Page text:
- Step 1 – We will analyse the space to determine the most logical layout – taking in to account doorways, windows and access. This will often dictate the maximum screen size available and then the numbers of seats available. For these reasons we often work off plans of the area – it enables us to get a feel for the room and then discuss options with the clients.
- Step 2 – We work out a rough budget with the client. Home Cinema’s are fully bespoke so the levels of equipment to be installed can vary hugely, even if the rough design from step 1 doesn’t change. For example two projectors can illuminate a cinema screen of the same size yet one can cost five times the cost of the other. The difference being primarily brightness of image, resolution etc.
- Step 3 – We prepare a full quote to maximise the value for money with a clients budget and the space available – carefully balancing the cost of the amplifier, speakers, projector and screen with the cost of installation. These modular quotes enable client’s to see exactly what is being specified and we can work through each line item to justify its position and cost – it is important for us clients understand the design decisions we have made.
- Step 4 – This really occurs at the same time as Step 3 – we fully model the room to ensure the correct sound pressure levels and acoustic repsonse. Essentially checking that the speaker system and amplifiers will perform as required in the space. This step also allows us to design the layout of speakers (including subwoofers) and acoustic treatments to account for room specific requirements.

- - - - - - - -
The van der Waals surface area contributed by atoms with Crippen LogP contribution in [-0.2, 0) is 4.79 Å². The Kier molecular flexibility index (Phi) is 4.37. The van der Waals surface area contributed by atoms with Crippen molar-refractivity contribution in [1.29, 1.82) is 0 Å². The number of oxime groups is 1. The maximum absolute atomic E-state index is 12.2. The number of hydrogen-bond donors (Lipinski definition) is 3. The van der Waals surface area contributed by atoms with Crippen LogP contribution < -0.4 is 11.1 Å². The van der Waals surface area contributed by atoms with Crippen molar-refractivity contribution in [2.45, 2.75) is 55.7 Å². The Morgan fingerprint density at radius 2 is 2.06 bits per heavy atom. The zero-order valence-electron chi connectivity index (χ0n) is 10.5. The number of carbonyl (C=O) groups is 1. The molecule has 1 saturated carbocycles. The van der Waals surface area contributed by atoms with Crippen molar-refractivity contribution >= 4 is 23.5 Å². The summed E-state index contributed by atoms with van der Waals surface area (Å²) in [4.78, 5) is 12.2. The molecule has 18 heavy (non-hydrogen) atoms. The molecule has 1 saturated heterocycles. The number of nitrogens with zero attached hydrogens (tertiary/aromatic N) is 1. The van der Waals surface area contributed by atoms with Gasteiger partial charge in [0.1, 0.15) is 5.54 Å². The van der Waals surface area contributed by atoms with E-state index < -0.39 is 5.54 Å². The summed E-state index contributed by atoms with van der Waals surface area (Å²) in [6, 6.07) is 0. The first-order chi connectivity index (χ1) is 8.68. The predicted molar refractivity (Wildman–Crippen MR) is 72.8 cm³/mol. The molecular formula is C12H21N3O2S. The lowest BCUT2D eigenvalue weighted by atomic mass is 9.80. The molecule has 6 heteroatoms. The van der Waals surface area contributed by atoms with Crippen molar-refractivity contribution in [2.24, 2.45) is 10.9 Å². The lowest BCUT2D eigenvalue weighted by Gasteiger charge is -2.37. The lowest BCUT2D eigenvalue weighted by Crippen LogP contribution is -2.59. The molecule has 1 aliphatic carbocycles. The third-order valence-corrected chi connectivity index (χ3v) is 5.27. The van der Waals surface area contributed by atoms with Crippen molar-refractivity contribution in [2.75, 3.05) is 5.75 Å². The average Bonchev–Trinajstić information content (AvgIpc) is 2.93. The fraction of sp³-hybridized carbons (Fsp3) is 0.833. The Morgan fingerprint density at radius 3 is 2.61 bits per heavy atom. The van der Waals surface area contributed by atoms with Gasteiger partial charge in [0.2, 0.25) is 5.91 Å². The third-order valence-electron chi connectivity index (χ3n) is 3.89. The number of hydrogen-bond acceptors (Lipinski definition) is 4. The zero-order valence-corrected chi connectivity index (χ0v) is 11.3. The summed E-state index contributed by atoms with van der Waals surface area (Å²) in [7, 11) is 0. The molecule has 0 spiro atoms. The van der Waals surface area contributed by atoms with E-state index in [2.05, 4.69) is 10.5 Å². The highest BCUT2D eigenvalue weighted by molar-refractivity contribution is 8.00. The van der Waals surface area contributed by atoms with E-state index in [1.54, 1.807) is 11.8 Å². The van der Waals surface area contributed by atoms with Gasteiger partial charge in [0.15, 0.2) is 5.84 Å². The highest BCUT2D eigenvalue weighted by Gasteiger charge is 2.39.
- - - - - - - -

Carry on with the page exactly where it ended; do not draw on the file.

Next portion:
- Step 5 – We take the information from Step 4 and we create a 100% correct virtual copy of the room – allowing clients to check everything from colour choices through to lighting levels and viewing angles. We can present this virtual room as either static images or virtual reality spaces – wearing a VR headset allows clients to physically move around the room! This level of detail gives clients complete confidence in the finished room before any work has begun.
- Step 6 – Our team perform the full installation, handling all aspects of the project and hand over the finished room. We are also happy to work with, and manage, sub-contractors provided by clients.
- Get the same movie experience, without the hassle
- Take your video games to a new level
- Have front-row tickets to any sporting event
- Experience optimized acoustics tailored specifically to your liking
- Throw incredible viewing parties
- Provide a great space for your kids to entertain their friends.
- Increase the value of your home